By JEFF WITHEY
MIDDLETOWN, NY – Saturday night a virtual unknown in big-block Modified racing sat on the outside pole for the 30-lap feature event and went on to score his first win of 2017 in virtually a black hole.
Looking at the internet racing forums on Sunday, people were asking who is Stan Frankenfield and where did he come from ? Well, I am in that same boat. I even asked several colleagues of mine who are at the track and they paused and said not sure either. So using the power of social media, I got in touch with Stan on Sunday via phone and I got the low down on the “virtual unknown” modified pilot.
A journey as a big block Modified driver started in 2002 when Stan started driving at New Egypt Speedway in the Sportsman ranks. After a short period of time, Stan went to college in the south and for two years he didn’t race a car. Upon returning home, his dad had a 339 cubic inch motor and asked his son if he wanted to go racing small-blocks at Bridgeport on Friday nights.
So in 2006, Stan Frankenfield joined the ranks of the small-block Modified drivers at Bridgeport on Friday nights. In 2007, Stan went north to Five Mile Point to continue racing in the 358 ranks. Spending two years at The Point, then he went back to Bridgeport for 2009.
In 2010, Stan found himself at Orange County in a big-block but lasted only a few weeks after the team went through a series of engines and crashes.
From 2011 to 2015, Frankenfield raced again at Bridgeport in the big-block ranks. In 2016 the team wanted to see where it stood so they got some assistance from noted promoter and owner of Lebanon Valley Speedway and went to the Valley of Speed for a season. The team quickly found out that they were underfunded and under powered and well out of their league.
In 2017, Stan finds himself once again at Middletown where he’s remained in relative obscurity.
“I think the teams and officials like to treat me as an outsider. I’m okay with that. I’m not there to make friends per se, I am there to win” said Frankenfield. “I’m not looking to make enemies. But I don’t like when guys wreck you on purpose or run you unreasonably hard. I like Middletown because you have to be on top of your game. Your car has to be fast, has to pivot and handle through the turns, you have to have all things go right from the heat to the feature,” added Frankenfield.
The 33-year-old fleet mechanic is happy to call Middletown home for 2017 and hopes to be there again in 2018.
“My program is pretty good. I got a couple of Bicknell cars and I have a Chuck Ceci powerplant (C&C Performance) and the motor I won with on Saturday is a 10 plus year old motor with a fresh bottom end that we bought the parts for, had the block and heads machined and we assembled it ourselves. My dad is the owner of the car but in reality its a family thing. My dad is my biggest cheerleader but he’s also my #1 critique. He tells me when I am sucking or what I should’ve done better here and there. I think every team needs a cheerleader like that. Someone who wont sugar coat things.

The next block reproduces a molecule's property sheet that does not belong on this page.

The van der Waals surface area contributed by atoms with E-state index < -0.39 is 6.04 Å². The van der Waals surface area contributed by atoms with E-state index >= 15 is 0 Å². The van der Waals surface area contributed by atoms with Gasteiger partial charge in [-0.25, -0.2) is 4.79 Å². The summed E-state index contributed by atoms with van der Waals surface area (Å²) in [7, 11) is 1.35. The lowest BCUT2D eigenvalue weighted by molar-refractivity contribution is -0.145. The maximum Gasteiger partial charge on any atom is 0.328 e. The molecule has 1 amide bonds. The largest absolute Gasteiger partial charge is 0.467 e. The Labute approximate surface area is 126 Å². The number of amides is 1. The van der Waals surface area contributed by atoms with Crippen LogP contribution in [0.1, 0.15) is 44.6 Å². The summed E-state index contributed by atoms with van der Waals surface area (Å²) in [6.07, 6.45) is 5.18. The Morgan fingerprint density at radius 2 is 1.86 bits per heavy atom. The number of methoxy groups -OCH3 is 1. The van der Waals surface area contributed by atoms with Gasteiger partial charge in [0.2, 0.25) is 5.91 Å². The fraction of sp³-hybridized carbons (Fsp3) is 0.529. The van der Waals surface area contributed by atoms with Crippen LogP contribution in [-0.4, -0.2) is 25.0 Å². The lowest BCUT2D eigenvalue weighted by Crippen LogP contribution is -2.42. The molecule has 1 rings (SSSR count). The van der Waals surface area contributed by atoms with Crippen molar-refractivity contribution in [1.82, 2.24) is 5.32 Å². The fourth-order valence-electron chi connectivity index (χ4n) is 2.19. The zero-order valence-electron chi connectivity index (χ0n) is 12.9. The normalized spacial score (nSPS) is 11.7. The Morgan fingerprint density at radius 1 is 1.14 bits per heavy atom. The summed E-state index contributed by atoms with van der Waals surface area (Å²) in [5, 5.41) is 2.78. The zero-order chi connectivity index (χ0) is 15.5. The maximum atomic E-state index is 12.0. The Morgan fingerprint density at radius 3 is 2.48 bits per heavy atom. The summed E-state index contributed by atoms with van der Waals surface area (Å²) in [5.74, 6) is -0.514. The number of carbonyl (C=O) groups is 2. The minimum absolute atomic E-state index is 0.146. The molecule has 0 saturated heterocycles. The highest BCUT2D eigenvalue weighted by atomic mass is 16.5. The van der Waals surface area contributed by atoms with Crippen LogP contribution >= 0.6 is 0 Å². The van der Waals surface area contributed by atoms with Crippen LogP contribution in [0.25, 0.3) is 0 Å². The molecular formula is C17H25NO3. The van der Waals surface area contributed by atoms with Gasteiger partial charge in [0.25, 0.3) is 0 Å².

“Id like to travel more with the big-block. I feel my stuff is pretty good but its a lack of crew help because they all have regular jobs and cant get time off to chase races. Our plan is to run the rest of the year at Middletown, run the Eastern States 200 and run the full season again in 2018 at Middletown. Although, if someone offered me a ride for somewhere else or a small block ride and it was something that was good, I would take it. I don’t take a salary from the car I drive now. Any monies we get goes right back into the car. I work a full time job during the week that provides the income that pays my bills and allows me to race”.
On what if anything special he did to win the 30-lap feature at Orange County, Frankenfield went on to add,
“Once I got in the lead I was just cruising. On that lap nine restart the carb loaded up and it wouldn’t go. I’m sure that a few of the drivers in the pack weren’t happy with that. Maybe they thought I was playing games or something. I’ve been there many times in my career where the leader doesn’t go and you get jostled all around.”.
Frankenfield continued, “We blistered the right rear tire to the point where it chunked out. I don’t think there was one or two more laps in the tire. We usually run tires in the heat for three weeks and then toss them out. We usually use new rubber or maybe use a heat tire for the feature if its good but lately the track has just been eating tires like no tomorrow. You need new rubber for the feature. So basically this win Saturday will pay for new tires and some fuel. I think we learned a few things and I believe we can be a top five car again and possibly score another win this year. Its hard to come from the back. Other than Meier coming from 17th a few weeks ago you need to be up front.You get maybe three or four laps in the feature before it becomes one lane and follow the leader. Same thing in the heat race.”
Stan Frankenfield uses Bicknell race cars and is sponsored by RBI Rigging, By Design Landscaping, ACE Construction, Patton Enterprises and Central Jersey Trailer.